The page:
March 6, 2015
Many AIDS service organizations (ASOs) and community-based organizations (CBOs) that deliver HIV services in the U.S. are struggling financially and some are on the brink of closure, according to a national assessment undertaken by the Asian and Pacific Islander American Health Forum (APIAHF).
The researchers surveyed 129 organizations across the U.S. and found most were considering initiating or expanding current medical services, either directly or through a partnership, in order to strengthen their financial situation and improve services for people living with HIV.
Speaking at a National Center for Innovation in HIV Care (NCIHC) webinar, Jacob Smith Yang, senior capacity building director of APIAHF's Capacity for Health project, said a review of Internal Revenue Service Form 990s revealed 75% of organizations reported an operating loss for at least one of the three years under review, while 38% of organizations reported a loss for at least two of the three years and 15% reported losses for three consecutive years.
"Financially, many, but certainly not all, organizations have struggled," Yang said. "While some report a relatively robust financial picture, a handful may be on the brink of closing. Many organizations in the middle are highly vulnerable to shifts of funding."
To cover normal operating expenses, some organizations reported tapping into financial reserves, borrowing funds or accessing lines of credit, seeking advances on grants or contacts, delaying payment of bills, initiating "emergency fundraising" and delaying or reducing payroll (which sometimes meant cutting staff hours or salaries, or letting staff go).
"We're currently in the midst of five main game changers that significantly shift how we think about HIV prevention and care, and the continued role of organizations in the HIV/AIDS and broader health movement," explained Nickie Bazell, M.P.H., capacity building director of APIAHF's Capacity for Health project. "The key purpose of this assessment was to better understand the impact of these changes on organizational stability and sustainability."
According to Bazell, these "game changers" include the impact of a relatively weak economy on organizational funding, implementation of the National HIV/AIDS Strategy and the Affordable Care Act, the Center for Disease Control and Prevention's high-impact HIV prevention approach, and the increasing role of antiretroviral therapy in HIV prevention.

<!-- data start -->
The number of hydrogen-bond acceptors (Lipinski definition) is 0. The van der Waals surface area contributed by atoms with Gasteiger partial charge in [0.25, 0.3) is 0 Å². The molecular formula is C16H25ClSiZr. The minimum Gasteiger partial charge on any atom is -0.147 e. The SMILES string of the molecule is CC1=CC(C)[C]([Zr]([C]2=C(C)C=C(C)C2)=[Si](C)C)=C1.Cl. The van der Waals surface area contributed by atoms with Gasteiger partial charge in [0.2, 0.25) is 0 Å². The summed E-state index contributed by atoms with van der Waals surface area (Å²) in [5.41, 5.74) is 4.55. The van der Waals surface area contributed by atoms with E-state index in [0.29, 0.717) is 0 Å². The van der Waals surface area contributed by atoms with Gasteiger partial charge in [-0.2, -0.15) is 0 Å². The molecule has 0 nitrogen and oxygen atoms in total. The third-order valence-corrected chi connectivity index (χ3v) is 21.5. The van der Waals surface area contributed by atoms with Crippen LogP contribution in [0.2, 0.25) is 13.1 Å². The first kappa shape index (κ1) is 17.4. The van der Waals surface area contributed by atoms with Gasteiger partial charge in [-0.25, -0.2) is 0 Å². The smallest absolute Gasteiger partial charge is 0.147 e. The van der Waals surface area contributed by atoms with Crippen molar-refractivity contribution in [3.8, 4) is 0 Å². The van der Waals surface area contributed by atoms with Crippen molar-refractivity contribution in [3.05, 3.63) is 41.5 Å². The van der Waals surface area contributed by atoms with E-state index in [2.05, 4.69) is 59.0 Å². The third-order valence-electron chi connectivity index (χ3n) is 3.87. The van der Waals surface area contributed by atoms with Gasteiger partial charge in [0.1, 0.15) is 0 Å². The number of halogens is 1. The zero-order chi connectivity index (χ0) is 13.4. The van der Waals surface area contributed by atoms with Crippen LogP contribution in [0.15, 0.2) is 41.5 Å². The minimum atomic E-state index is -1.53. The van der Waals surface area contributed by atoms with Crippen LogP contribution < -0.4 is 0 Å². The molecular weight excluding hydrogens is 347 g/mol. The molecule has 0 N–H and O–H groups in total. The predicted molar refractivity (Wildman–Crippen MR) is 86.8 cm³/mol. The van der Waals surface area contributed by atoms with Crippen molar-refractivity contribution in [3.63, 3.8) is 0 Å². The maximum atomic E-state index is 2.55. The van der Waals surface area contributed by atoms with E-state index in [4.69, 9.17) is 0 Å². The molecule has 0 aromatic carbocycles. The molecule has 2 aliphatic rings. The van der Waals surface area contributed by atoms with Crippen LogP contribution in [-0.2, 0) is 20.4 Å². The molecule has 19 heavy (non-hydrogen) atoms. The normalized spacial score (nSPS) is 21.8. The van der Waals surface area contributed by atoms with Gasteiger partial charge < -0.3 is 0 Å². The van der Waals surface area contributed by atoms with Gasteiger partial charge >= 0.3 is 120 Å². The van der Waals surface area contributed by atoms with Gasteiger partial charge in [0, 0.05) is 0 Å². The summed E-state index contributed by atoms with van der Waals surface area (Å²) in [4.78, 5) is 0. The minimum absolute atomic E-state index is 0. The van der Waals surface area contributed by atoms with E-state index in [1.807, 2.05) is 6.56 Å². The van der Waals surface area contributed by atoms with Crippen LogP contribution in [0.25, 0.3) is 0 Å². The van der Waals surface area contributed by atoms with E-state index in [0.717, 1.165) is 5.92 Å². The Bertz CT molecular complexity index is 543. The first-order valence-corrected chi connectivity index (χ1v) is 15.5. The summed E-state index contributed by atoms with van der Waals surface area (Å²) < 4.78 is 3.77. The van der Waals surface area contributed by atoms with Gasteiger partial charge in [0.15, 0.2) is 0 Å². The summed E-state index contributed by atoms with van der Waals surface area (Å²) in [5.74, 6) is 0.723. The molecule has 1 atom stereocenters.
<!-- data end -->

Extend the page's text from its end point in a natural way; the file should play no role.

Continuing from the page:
"HIV prevention programs are now directed to focus most of their efforts and 75% of their money on reducing the gaps shown in the so-called HIV treatment cascade which highlights where people living with HIV fail to get tested, get treatment, stay in treatment, and enjoy decreased and undetectable viral loads," Bazell said. "Now this paradigm shift leaves 25% or less of resources to focus on prevention with HIV negative [individuals]. It constitutes a really big shift in how prevention programs are to approach their work."
Accordingly, 92% of organizations reported the desire to initiate or expand medical services, either directly or by linking with another agency, in order to access funding for HIV treatment and care, and improve client outcomes.
"Nearly all organizations believe that community-based services should be better integrated with medical services," Bazell said. "Many are taking steps in that direction, but despite obstacles and confusion about how to proceed sometimes."
The assessment concluded with a series of recommendations, including strengthening of provider education on the Ryan White Treatment Extension Act and the Affordable Care Act; dissemination of case studies featuring organizations that have been successful in changing, adapting and growing with evolving realities; initiation of a national conversation about social enterprise development within the HIV service community; and provision of targeted capacity building assistance to organizations facing acute and serious financial crisis.
The NCIHC is currently holding a series of webinars for Ryan White-funded ASOs and CBOs. Further information is available on the center's website.
Katherine Moriarty is a consultant and freelance writer, based in Vancouver. She has 10 years of experience in the intersecting fields of public health and community development, with a focus on bloodborne virus policy and programming.
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